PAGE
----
Subtitling is in very high demand at the moment, thanks primarily to the success of platforms such as Netflix. The content available on streaming sites reaches millions and millions of people around the world, all of whom speak dozens of different languages. A lot of this content is made available to the public in dubbed format, but many people also prefer to watch films and TV series in their original language with subtitles.
As such, the demand for subtitle translators has increased exponentially. But just like any branch of translation, subtitling comes with a set of specific issues that professionals must be ready to address. So, what are they and, most importantly, how do you get around them?
Subtitling in the same language involves so much more than transcription
In order to grasp just how tricky subtitling work can be, let us first reflect on the difficulties that come with subtitling content in the same language. Subtitlers working in the same language often find themselves having to rephrase lines due to word length or the average reading speed.
Reading subtitles while watching a film requires a lot more brain power and takes us longer to process than simply listening to a conversation. As such, subtitlers often have to modify certain phrases in order to shorten them and facilitate readers.
Translating subtitles: a question of depth
Along with the difficulties that come with ensuring subtitles fit in with the length of the scene, subtitle translators also come across lots of obstacles relating to adaptation. One of the biggest obstacles for subtitle translators has to do with translating word play. The most famous example in recent years was ‘hold the door’, a phrase uttered by the character Hodor in a memorable episode of Game of Thrones.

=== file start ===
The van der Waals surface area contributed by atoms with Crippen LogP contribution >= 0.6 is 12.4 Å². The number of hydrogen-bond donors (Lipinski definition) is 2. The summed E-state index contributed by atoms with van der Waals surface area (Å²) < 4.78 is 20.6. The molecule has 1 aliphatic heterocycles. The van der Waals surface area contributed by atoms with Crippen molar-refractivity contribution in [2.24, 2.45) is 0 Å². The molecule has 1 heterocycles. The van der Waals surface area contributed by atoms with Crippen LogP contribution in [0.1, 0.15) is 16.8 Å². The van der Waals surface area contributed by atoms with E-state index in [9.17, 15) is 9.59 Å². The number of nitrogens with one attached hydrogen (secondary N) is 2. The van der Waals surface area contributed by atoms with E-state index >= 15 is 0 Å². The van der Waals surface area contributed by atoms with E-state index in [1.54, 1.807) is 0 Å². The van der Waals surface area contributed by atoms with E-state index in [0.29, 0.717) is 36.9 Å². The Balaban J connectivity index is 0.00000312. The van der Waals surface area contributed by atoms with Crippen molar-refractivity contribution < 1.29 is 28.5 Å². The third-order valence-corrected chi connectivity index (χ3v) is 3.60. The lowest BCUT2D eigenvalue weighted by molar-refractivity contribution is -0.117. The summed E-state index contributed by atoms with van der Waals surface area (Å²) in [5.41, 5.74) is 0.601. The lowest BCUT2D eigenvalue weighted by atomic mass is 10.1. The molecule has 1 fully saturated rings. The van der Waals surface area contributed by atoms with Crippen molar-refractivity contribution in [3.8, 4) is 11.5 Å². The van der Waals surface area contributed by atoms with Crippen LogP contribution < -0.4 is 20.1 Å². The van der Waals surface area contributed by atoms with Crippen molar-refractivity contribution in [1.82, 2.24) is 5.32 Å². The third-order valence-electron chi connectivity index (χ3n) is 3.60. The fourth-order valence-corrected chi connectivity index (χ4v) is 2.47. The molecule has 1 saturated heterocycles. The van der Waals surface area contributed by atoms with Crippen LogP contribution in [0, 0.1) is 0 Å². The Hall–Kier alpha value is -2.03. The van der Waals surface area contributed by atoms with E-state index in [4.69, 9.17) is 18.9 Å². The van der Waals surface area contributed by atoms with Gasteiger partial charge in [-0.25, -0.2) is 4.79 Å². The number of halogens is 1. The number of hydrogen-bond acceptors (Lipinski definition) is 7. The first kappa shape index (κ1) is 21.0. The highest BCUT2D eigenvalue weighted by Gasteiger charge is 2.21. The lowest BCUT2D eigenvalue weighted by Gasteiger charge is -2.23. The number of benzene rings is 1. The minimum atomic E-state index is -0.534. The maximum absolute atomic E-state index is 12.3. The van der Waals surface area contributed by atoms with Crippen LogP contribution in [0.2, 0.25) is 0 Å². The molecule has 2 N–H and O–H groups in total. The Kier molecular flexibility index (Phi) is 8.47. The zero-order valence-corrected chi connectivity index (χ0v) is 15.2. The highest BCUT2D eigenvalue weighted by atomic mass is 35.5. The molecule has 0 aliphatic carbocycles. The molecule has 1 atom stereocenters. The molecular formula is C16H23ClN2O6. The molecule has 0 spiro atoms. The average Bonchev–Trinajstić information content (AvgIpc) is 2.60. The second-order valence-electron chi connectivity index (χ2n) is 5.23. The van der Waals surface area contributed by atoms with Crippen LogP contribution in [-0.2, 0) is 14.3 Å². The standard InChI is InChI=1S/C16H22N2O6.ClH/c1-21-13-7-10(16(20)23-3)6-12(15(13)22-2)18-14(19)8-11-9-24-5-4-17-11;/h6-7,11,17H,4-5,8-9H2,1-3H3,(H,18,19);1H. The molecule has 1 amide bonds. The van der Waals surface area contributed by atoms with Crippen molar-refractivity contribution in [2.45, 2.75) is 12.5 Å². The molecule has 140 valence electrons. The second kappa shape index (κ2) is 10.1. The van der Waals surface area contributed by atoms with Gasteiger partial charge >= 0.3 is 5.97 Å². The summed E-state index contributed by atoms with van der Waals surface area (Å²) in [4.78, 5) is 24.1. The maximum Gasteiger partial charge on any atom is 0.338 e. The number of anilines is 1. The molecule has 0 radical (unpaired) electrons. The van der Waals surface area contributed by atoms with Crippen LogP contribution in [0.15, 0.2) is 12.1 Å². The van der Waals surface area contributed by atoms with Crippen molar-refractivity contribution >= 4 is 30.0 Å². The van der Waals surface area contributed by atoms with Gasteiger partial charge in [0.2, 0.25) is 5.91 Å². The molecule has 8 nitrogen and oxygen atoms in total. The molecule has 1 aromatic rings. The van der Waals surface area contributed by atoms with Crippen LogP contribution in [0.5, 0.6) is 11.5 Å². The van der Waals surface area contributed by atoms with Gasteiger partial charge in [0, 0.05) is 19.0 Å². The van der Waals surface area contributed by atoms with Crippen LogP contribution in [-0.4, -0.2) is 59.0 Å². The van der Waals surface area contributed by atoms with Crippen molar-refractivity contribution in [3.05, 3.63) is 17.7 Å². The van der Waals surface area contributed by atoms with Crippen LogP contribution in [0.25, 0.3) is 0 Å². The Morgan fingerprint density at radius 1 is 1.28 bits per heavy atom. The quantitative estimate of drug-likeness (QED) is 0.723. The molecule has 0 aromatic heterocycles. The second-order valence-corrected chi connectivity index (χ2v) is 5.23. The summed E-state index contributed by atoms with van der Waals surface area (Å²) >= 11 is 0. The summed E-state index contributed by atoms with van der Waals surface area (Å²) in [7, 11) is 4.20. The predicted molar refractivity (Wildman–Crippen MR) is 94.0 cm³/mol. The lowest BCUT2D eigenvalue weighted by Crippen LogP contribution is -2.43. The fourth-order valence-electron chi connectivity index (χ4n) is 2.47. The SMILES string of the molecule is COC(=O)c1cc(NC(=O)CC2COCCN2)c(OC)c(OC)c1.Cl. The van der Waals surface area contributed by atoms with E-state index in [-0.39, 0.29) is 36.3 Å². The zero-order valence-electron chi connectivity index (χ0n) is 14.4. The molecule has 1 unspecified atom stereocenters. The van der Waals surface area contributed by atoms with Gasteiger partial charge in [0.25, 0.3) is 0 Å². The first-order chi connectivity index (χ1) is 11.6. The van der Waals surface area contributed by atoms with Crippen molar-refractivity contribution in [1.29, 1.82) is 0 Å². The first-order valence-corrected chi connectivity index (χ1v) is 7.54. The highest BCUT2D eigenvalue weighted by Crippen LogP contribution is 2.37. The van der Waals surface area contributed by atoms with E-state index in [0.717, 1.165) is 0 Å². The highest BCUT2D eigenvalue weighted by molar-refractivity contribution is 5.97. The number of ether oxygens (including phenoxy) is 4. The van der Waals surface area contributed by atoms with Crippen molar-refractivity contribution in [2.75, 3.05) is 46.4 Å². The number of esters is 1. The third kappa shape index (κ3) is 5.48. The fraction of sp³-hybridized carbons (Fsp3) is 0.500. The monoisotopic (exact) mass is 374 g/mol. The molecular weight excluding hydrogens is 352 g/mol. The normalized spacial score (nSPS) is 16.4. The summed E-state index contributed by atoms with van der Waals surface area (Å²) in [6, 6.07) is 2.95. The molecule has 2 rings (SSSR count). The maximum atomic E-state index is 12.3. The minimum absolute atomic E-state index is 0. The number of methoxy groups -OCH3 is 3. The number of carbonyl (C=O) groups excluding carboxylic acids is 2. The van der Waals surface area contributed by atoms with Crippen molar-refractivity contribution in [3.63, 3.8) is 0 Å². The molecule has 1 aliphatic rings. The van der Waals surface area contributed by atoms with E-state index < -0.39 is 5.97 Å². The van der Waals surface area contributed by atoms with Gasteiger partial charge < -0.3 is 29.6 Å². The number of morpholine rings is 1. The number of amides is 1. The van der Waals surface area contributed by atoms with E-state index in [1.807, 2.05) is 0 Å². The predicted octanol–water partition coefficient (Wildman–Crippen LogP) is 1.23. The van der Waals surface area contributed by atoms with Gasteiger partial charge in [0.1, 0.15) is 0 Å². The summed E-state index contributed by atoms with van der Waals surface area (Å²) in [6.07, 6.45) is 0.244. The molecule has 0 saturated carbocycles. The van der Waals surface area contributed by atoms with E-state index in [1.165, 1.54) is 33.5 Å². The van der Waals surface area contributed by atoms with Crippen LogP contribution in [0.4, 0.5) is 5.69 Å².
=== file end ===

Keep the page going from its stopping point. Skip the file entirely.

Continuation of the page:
In the original English language version, the name Hodor derives from the contraction of ‘hold the door’, which the character obsessively repeats throughout his life. Translators all over the world struggled a great deal to find solutions that worked in their mother tongues. Professional translation often leaves subtitlers in this sort of quandary, and idiomatic phrases and puns tend to stick out more in text form. If a translation is weak when dubbed, it’s going to be appear even weaker and out place when displayed in subtitle format.
What’s more, translators must be incredibly familiar with the context in question. Let us return to Game of Thrones for a moment. Translators of this particular TV series needed to learn everything they could about the characters, their back stories, and even the phrases they tended to use, so that they could create effective subtitles that were consistent with the characters and context. Obviously, subtitling a series such as Game of Thrones is very different to subtitling a nature documentary or a modern TV series such as The Get Down, where the characters use slang that is very specific to their context. But even in those cases, subtitle translators have to carry out a great deal of research before getting started!
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